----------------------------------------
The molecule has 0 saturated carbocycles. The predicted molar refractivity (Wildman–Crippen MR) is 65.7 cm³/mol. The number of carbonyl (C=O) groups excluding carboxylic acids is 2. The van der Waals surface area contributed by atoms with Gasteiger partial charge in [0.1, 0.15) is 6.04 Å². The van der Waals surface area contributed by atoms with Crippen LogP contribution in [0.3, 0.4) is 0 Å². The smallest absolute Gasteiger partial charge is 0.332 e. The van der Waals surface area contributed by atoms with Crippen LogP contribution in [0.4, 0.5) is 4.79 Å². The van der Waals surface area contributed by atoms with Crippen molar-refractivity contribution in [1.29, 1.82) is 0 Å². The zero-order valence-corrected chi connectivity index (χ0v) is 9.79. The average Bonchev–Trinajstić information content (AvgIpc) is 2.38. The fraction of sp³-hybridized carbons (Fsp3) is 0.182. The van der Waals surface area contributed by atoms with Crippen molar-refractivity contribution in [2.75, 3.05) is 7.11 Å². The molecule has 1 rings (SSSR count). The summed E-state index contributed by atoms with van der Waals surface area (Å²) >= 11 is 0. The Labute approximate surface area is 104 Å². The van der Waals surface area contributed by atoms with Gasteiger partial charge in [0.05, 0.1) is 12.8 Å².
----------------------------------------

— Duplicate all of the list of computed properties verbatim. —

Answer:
The molecule has 0 saturated carbocycles. The predicted molar refractivity (Wildman–Crippen MR) is 65.7 cm³/mol. The number of carbonyl (C=O) groups excluding carboxylic acids is 2. The van der Waals surface area contributed by atoms with Gasteiger partial charge in [0.1, 0.15) is 6.04 Å². The van der Waals surface area contributed by atoms with Crippen LogP contribution in [0.3, 0.4) is 0 Å². The smallest absolute Gasteiger partial charge is 0.332 e. The van der Waals surface area contributed by atoms with Crippen LogP contribution in [0.4, 0.5) is 4.79 Å². The van der Waals surface area contributed by atoms with Crippen molar-refractivity contribution in [1.29, 1.82) is 0 Å². The zero-order valence-corrected chi connectivity index (χ0v) is 9.79. The average Bonchev–Trinajstić information content (AvgIpc) is 2.38. The fraction of sp³-hybridized carbons (Fsp3) is 0.182. The van der Waals surface area contributed by atoms with Crippen molar-refractivity contribution in [2.75, 3.05) is 7.11 Å². The molecule has 1 rings (SSSR count). The summed E-state index contributed by atoms with van der Waals surface area (Å²) >= 11 is 0. The Labute approximate surface area is 104 Å². The van der Waals surface area contributed by atoms with Gasteiger partial charge in [0.05, 0.1) is 12.8 Å².